Certainly this project has a long way to go—if it ever does get off the ground. It is possible to find a ton of supporting evidence whether one is for or against Walmart. But why does Walmart draw so much controversy? It can’t simply be the union issue because there are many other retailers that are non-union. Most likely, it’s the company’s sheer size that makes it a lightning rod for controversy in the overall cultural conversation. How is Walmart different than Ikea, Home Depot, Target, Kmart, Toys “R” Us, CostCo, or BJ’s Wholesale Club? All of these stores are in New York’s five boroughs now. Large-scale shopping developments have been built in the past three years in Queens, Manhattan, and Brooklyn featuring these stores.

While we didn’t question each of these retailers as to their union ties, Toys “R” Us did tell us its stores are non-union. Kmart also told us that it’s stores are non-union but they do welcome union bids for construction. Target said it, “didn’t have any information at this time.”

CPSC Launches Safety Info Database

The U.S. Consumer Product Safety Commission (CPSC) approved a final rule to establish a publicly available consumer product safety information database. The rule, which was approved by a 3-2 vote and will be published in the Federal Register, also establishes how CPSC will work with consumers and manufacturers or private labelers to process and post incident reports on the database. The consumer database will officially launch in March 2011 as part of the website.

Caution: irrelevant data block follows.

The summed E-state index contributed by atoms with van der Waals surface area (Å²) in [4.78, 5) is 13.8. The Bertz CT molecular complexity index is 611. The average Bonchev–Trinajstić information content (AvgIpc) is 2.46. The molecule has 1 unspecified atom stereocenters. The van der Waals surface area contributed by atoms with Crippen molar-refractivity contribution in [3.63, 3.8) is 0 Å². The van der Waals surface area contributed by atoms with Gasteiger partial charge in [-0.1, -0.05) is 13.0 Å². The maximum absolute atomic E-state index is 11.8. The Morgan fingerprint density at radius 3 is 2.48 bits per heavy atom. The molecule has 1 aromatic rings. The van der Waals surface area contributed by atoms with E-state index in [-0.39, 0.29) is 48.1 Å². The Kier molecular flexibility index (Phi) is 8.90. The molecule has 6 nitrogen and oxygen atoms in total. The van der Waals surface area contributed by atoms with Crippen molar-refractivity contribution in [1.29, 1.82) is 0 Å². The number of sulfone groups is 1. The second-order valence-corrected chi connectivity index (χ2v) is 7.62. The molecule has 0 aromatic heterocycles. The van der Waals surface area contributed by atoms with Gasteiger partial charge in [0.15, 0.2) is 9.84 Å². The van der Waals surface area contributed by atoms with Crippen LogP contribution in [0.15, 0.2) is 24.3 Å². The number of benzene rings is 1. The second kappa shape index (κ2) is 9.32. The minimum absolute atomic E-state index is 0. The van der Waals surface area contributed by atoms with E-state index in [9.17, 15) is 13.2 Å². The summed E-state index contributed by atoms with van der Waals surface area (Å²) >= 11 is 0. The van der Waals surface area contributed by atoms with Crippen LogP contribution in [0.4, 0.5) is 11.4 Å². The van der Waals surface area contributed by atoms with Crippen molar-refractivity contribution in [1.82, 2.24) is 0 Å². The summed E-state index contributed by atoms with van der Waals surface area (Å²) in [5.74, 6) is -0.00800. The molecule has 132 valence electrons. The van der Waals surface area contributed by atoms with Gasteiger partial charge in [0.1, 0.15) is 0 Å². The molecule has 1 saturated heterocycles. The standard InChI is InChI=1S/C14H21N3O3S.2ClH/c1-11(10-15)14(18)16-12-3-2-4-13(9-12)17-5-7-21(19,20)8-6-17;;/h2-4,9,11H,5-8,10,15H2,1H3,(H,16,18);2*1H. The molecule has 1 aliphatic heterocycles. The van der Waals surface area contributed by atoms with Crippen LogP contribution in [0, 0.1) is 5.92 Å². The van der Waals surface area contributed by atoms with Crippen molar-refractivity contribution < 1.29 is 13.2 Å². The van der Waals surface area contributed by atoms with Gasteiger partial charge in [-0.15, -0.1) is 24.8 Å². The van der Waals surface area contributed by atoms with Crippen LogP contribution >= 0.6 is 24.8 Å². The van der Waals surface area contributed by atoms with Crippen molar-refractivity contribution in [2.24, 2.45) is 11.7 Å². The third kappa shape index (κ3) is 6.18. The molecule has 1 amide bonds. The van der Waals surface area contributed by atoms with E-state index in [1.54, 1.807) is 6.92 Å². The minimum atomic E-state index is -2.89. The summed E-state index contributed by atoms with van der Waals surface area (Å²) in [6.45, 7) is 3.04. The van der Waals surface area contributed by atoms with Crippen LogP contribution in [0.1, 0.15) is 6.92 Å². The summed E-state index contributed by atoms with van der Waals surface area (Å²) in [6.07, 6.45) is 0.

Required by the Consumer Product Safety Improvement Act of 2008, the database will allow consumers to go online to and file a report telling CPSC about an incident with an unsafe product or potentially hazardous consumer product. Manufacturers and private labelers will have the opportunity to respond with comments and may request that their comments appear with the report in the database. CPSC will make all of this information visible and searchable online by the public.

Beginning in mid-January 2011, all manufacturers or private labelers of consumer products will be encouraged to pre-register with CPSC to receive timely online access to reports submitted about their products.

At, anyone will be able to search for reports submitted about consumer products along with any comments the manufacturer requests be included.

Big Bird in China

Sesame Workshop, Shanghai Toonmax Media Co. Ltd., and MSD, a developer of innovative health solutions, will celebrate the launch of Sesame Street’s Big Bird Looks at the World. The new daily TV series will debut on Ha Ha Channel on December 22 at 5:30 pm. The 52 11-minute episodes in Chinese Mandarin, is made possible through the generous support of MSD.

Sesame Street’s Big Bird Looks at the World, targeting 3–7 year olds, introduces viewers to three best friends: Big Bird, Elmo, and Lily. Lily is a 4-year-old girl tiger who loves martial arts. She’s just learning to read which she thinks is a lot of fun—almost as fun as singing and dancing.

The series fosters children’s natural curiosity about nature and science and encourages hands-on exploration as a great way to learn. Each episode is triggered by a question that the Muppet characters have when they notice something about the world around them.

“Sesame Workshop has had a proud history of serving the needs of children globally since 1969 and in China since 1983 when Big Bird first visited,” said Gary E. Knell, president and CEO of Sesame Workshop, in a statement. “Toonmax, being committed to building a premier educational preschool brand, and MSD, investing in Chinese children’s growth and well-being, are exceptional partners. Sesame Street’s Big Bird Looks at the World serves as a positive example of what can be accomplished with successful people-to-people exchanges. While our cultures may be diverse, we’ve both gained incredible insight and friendship through sharing ideas and experiences for Sesame Street.”